Search for Academy curators, collections managers, and research staff working to answer some of the world's most pressing scientific questions.
Systematics, biogeography, evolution, and natural history of carabid beetles (Coleoptera: Carabidae).
Changes in the altitudinal distributions of montane carabid beetles as indicators of climate change.
Biogeography, ecology, and evolution of high-altitude, montane organisms and faunas.
General aspects of biogeography and evolution.
General principles and methods of systematics.
Rebekah Kim has worked more than 10 years as a well-respected library professional in the Bay Area at institutions such as Dolby Laboratories, Google, the Computer History Museum, the GLBT Historical Society and The Yerba Buena Center for the Arts. In these roles, she helped capture Google’s early history, assisted the production team for the movie “Milk” (2008, directed by Gus Van Sant) and processed physical and digital archival materials from the dawn of the computing age.
Documenting the world's vast plant diversity has been one of the most challenging endeavors in the natural sciences. Inspired by the exuberant tropical plant diversity, my research interests started with floristic projects on cloud forests and tropical wet forest relicts in Venezuela. I have studied species diversity and taxonomy of the giant genus Croton (Euphorbiaceae) and participated in collaborative projects on the systematics of the diverse genus Ruellia (Acanthaceae).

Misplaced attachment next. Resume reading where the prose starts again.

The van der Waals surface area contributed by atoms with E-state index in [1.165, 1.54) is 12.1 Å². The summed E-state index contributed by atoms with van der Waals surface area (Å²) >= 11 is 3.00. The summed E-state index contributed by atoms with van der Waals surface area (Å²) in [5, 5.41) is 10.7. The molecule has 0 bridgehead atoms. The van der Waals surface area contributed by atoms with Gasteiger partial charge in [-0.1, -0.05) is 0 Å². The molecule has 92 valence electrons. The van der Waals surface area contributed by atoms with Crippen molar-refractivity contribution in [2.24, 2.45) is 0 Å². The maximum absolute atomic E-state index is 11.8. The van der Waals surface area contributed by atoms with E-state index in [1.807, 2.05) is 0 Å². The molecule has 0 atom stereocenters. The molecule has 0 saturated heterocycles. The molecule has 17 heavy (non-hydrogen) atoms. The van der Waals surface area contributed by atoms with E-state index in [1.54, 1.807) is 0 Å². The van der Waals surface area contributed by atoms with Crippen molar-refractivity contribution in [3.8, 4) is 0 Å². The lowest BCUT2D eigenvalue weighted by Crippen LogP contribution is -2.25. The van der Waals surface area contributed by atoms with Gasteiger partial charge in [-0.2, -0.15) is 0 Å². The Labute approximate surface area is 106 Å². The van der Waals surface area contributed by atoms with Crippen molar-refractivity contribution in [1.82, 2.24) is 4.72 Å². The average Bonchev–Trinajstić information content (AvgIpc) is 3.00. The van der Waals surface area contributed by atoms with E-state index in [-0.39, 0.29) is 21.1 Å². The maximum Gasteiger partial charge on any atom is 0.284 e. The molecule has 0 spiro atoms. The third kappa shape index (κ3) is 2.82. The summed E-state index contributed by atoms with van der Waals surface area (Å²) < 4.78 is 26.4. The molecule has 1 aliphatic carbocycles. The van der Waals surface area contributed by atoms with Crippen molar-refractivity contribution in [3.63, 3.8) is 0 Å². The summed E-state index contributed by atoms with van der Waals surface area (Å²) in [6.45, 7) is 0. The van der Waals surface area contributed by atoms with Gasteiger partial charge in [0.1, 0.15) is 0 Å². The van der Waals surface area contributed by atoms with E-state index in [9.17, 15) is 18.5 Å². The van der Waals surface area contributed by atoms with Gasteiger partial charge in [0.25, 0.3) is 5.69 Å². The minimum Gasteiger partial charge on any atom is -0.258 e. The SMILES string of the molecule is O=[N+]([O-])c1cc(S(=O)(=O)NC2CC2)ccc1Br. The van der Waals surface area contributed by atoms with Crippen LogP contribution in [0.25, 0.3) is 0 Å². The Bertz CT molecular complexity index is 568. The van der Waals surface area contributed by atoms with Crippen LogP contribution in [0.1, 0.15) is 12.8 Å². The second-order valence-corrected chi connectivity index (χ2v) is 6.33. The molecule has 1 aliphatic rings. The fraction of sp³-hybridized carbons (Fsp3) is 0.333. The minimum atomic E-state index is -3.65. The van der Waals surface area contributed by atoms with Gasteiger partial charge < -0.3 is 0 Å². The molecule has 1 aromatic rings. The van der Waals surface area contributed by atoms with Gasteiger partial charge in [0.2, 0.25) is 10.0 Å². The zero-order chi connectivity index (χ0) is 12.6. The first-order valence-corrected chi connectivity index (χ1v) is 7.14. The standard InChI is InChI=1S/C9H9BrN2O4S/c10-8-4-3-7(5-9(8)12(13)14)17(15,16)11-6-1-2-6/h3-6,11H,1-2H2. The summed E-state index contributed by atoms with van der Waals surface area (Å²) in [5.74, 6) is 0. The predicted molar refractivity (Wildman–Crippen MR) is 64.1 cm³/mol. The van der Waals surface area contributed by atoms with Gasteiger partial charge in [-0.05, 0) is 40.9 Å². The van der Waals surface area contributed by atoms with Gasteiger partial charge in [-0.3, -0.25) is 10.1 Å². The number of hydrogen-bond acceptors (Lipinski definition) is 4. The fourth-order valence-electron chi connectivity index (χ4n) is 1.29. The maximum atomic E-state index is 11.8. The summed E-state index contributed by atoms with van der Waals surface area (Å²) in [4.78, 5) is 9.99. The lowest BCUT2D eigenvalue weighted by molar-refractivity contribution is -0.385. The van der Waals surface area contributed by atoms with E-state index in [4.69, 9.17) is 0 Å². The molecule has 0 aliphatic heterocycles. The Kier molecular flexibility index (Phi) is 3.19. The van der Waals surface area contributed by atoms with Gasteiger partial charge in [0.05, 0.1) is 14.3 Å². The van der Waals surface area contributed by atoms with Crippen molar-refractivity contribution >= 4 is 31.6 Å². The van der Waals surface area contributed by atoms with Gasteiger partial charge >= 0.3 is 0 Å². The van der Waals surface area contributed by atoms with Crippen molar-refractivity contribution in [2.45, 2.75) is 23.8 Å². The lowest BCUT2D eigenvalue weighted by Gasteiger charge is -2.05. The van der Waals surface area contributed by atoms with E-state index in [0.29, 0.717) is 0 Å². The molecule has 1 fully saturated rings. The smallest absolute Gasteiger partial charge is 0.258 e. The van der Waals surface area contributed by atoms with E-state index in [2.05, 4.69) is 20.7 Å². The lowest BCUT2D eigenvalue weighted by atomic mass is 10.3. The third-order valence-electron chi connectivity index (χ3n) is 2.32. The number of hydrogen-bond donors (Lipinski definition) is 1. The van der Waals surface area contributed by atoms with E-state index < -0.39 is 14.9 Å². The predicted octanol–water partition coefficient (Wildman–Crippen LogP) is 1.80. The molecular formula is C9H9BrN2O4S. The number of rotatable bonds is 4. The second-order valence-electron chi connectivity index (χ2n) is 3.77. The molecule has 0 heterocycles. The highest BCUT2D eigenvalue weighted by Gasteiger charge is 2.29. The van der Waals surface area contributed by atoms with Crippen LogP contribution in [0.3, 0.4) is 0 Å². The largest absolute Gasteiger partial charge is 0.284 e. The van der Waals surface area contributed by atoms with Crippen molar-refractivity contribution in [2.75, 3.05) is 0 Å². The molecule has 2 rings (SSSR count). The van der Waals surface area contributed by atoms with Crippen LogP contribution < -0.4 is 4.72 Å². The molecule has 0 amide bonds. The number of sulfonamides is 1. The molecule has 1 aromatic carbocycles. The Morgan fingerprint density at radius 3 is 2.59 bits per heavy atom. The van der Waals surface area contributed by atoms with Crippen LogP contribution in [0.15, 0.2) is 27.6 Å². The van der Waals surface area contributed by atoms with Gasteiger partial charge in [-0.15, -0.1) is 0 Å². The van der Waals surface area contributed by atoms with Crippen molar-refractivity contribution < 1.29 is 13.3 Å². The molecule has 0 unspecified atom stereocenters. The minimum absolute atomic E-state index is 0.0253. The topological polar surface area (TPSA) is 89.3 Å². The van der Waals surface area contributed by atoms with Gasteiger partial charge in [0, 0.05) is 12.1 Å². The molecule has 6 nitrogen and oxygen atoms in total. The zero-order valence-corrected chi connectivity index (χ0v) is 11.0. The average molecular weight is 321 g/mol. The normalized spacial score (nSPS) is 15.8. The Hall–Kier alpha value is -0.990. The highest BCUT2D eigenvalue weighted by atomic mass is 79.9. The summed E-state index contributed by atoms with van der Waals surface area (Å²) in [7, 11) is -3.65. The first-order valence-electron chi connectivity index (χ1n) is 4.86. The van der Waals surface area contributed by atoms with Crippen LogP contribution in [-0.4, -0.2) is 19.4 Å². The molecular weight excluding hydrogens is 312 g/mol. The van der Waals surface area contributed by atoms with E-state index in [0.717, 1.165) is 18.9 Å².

I received my M.S. in Ecology and Systematic Biology from San Francisco State University in 2010, studying the genus Mendoncia (a tropical vine) in Africa and Madagascar. At CAS, I focus on curatorial projects and specimen preparation.
My research focus has combined field and laboratory studies of aquatic animal evolution and behavior, ranging from microscopic bioluminescent bacteria to macroscopic man-eating elasmobranchs.
I am the Project Coordinator for the California Academy of Science’s involvement in the LEARN CitSci research project. In collaboration with the Natural History Museum of LA, Natural History Museum of London and education research partners in the the UK and US, this project aims to better understand the ways that citizen science can affect and educate youth.